“Every teenager needs an adult friend.”
“It takes a village to raise a child.”
I believe that. I had a good Mom and Dad, but it is impossible for two people to teach a child everything about life. Other influences are needed. Some even teach us what not to do: an abusive uncle, a racist granddad, a mean neighbor.
My Uncle Tom Hipps died yesterday, in his mid-eighties, my mother’s last living brother. His wife, my Aunt Mildred, died a few years ago. They helped raise me. Our family took summer vacations to Alabama to see Mother’s people. When I was seven, and Edmund was nine, Mother and Dad left us with Uncle Tom (age 25?) and Aunt Mildred for two weeks. We rode the bus back from Birmingham to Augusta—by ourselves. It was a different era.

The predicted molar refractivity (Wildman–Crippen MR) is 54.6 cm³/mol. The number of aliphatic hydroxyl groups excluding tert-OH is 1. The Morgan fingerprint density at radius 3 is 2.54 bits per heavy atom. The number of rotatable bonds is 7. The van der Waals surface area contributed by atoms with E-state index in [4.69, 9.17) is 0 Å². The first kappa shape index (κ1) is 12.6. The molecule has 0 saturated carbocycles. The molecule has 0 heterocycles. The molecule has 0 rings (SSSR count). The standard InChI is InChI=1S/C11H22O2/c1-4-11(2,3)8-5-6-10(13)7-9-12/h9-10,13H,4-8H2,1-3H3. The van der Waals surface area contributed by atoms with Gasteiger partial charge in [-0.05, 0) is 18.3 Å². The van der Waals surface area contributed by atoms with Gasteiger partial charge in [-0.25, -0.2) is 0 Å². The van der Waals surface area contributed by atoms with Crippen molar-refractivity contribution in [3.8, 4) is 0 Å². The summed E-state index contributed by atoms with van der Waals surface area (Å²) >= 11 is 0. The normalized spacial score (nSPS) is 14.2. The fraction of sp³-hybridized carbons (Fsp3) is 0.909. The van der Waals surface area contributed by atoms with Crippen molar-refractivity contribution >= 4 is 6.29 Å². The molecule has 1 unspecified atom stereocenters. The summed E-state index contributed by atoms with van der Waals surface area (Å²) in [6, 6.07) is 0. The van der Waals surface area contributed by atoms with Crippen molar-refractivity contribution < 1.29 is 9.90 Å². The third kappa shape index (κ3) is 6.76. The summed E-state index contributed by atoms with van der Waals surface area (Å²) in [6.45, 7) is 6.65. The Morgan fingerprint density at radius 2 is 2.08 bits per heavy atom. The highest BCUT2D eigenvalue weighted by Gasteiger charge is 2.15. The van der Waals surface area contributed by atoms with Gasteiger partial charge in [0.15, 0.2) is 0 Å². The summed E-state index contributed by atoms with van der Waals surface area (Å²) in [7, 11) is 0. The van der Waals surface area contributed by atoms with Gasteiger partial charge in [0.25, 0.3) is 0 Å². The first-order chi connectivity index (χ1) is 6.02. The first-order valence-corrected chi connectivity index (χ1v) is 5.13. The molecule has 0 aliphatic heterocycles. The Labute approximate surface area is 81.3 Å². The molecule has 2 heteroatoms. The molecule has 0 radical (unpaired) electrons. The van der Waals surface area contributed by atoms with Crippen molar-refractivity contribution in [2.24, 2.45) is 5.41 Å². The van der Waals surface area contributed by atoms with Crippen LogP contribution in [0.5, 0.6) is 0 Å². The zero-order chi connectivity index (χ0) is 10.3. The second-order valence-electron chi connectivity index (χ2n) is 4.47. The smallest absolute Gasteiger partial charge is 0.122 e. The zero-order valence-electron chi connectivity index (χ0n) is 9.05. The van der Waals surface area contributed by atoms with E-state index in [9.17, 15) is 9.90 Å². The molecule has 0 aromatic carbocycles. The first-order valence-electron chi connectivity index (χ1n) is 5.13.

We repeated that pattern for a dozen years, by which time I stayed the entire summer. My first two summer jobs were in Birmingham. I loved, loved, loved Tom and Mildred and their children, Tommy, Von, Vickie, Terri, and Karen.
Tom and Mildred were very different than Mother and Dad, less strict, more fun-loving. They were more lenient. They prepared different food and had different cleaning routines. Of course, I washed dishes in North Augusta and Birmingham.
Aunt Mildred produced a new baby each year and, in turn, I helped raise their children.
In Birmingham, in addition to different authority figures, I had different next-door neighbors, a different preacher, a different Sunday school teacher, and a different boss on my summer job. I needed models in addition to what I was getting in North Augusta. I discovered aunts and uncles I didn’t like and others I loved dearly. It was good for me to have a choice of ways to be human.
I extend my sympathy to my cousins. I am sorry for your loss. You had two wonderful parents. I will miss them more than you know.